After that, I started running through a tutorial on setting up the PUN – Proton Unity Networking – library and getting networking running. I was able to connect my personal phone as well as a Pixel 2 I received on loan from a contact in a basic game (though I couldn’t actually do anything as the sample game was not designed for touch screens), and have started working through a tutorial for it, but haven’t made significant progress yet.

Ultimately, I’m happy with my progress for this week! I got through a problem that I knew I would struggle with fairly unscathed, got another function that was harder than expected working well enough, and implemented another function that I suspect will be important surprisingly easily! For next week, I will work more on Networking, and I will also get back to my AR implementation. For now, my plan is to use a ground plane for the map and I will just do more testing on the Pixel 2, which I was given specifically to take advantage of ARCore.

Week 3 – To Pivot or Not to Pivot

Week 3 – To Pivot or Not to Pivot

I spent a lot of my time this week thinking about how I can move forward. After last week’s technical issues, I began to wonder whether or not the technology currently available to me is going to be able to get the job done in a reasonable way. Recognizing images that are as small as one square inch without having to move around seems to be implausible with Vuforia, and the extended tracking offered is also inadequate. With how inconsistent my tests have been, I’m also beginning to wonder if the current project will even be capable of saving time.

My first thought was that I may be able to pivot. My D&D group is spread across the country, and so we’ve tried using digital tabletops like Roll20 for our campaigns; however, in our experience, engagement isn’t as high when you’ve not sitting around a table moving physical pieces. This certainly is at least partially related to the lack of any physical presence, but having to use the Roll20 interface is significantly less engaging than a physical tabletop. So, I thought to use AR to implement a shared digital tabletop overlay that allows physically separated players to share game state digitally. Going into this, I knew networking would be hard, but I figured it would be worth researching. Ultimately, this does not seem like it will work out, either, but it was worth the attempt.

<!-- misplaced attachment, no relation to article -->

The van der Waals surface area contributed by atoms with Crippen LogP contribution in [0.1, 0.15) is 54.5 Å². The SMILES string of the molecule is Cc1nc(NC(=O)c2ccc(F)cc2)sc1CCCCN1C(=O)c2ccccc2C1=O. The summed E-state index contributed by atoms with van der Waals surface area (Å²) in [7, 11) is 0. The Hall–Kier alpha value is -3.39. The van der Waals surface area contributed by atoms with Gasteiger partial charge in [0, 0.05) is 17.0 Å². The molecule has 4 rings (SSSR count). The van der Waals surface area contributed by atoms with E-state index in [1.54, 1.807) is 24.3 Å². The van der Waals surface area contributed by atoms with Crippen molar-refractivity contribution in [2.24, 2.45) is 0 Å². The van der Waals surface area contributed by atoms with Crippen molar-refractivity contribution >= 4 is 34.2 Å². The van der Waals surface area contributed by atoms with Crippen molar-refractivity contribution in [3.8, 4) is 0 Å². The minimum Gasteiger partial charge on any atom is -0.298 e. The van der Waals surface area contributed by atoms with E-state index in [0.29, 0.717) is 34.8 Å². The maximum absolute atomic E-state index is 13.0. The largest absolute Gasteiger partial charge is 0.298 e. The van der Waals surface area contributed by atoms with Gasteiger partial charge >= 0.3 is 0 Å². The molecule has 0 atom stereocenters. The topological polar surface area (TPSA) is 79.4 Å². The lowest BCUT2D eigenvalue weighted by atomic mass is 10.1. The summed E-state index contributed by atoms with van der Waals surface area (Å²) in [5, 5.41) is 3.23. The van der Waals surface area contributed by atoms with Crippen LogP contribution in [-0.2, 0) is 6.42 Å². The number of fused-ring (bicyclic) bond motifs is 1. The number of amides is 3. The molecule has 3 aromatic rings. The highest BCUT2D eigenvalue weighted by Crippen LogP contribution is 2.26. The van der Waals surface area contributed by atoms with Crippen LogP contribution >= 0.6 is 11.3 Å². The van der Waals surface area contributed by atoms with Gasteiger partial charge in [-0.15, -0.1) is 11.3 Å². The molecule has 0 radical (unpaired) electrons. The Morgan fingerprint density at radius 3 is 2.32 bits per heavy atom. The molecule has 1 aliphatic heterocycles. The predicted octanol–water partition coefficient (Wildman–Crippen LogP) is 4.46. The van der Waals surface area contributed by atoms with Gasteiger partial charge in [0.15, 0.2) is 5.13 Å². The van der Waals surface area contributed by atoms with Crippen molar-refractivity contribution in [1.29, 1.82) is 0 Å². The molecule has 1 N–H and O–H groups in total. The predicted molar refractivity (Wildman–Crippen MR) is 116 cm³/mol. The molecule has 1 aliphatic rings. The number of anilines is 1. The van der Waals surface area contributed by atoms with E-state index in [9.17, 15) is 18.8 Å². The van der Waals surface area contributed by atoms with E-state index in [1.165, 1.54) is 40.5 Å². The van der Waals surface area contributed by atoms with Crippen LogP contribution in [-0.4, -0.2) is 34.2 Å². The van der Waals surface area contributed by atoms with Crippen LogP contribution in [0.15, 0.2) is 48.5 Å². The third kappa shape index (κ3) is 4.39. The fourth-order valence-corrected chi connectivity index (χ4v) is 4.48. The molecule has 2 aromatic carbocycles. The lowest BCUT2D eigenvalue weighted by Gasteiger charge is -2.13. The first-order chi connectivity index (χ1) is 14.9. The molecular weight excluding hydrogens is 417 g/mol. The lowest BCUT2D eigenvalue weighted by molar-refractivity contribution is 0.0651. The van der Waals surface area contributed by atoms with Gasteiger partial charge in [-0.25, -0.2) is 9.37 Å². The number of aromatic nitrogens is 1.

First, I wanted to try using ARCore over Vuforia, and ditch image targets altogether. This was something I could apply to either a the original idea of Project Familiar or the pivot, so it seemed like a good next/first step. I spent some time adjusting my grid generation code to work based on tapping on an ARCore plane. Testing using ARCore in the editor is more difficult, but doable, and while I ran into some bugs and issues with scaling, it at first looked quite nice:

Not a great image, but notice how many of them there are compared to the blurry 1-foot ruler.

However, the scaling was still too off for me to want to try and apply this to a strict grid. I also attempted to use this over a normal D&D battle mat and didn’t even get to build a grid…

That’s a lot of ground planes!

I assume this is a result of 4 years of rolling and unrolling the mat combined with its natural reflectivity – which isn’t going to be uncommon. I had similar results on multiple attempts.

While I was working on the grid, I took a break and tried to do some networking. I decided to try and take a stab at networking multiplayer. I set up a very basic scene – a purple backdrop with a cube that was flagged as a player – and set up the basic Unity Networking High-Level API components in my scene. I built the scene for windows and tested to make sure everything worked as expected, and running multiple instances, I was able to connect them all to the host instance. Success!

The top left is the host, the other two would say “connecting” if they weren’t already connected.

However, I then built for android, and was totally unable to get the Android instance to connect to any other instance over a LAN connection – even though it could detect them just fine. I couldn’t find many leads on this, and figured my time for now was better spent elsewhere and returned to the grid.

As I was writing this blog post, I realized I may not need to pivot – another feature of Vuforia popped into my head: User-Defined targets. While they won’t be perfect, these would allow me to continue to use Vuforia, thus allowing me to use the digital buttons feature. What I could do, then, is require that users print off a map and cut it into smaller chunks (down to something fairly large, like 8 tiles by 8 tiles), like so:

Map taken from Pinterest, uploaded by user Aniket Raj. Was unable to find the original artist.

Then, the user can enter the dimensions, and when that segment of the image is recognized, it will be populated as a grid. From there, I believe I can make some good progress. Moving forward, I’m going to try to stick with the original idea, though I may have to trim the fat on which mechanics I want to digitize. For next week, I will experiment with how a broken-up battlemat works for a grid, finally test virtual buttons, and will try to test user-defined targets.

First Week of Work – API Exploration

First Week of Work – API Exploration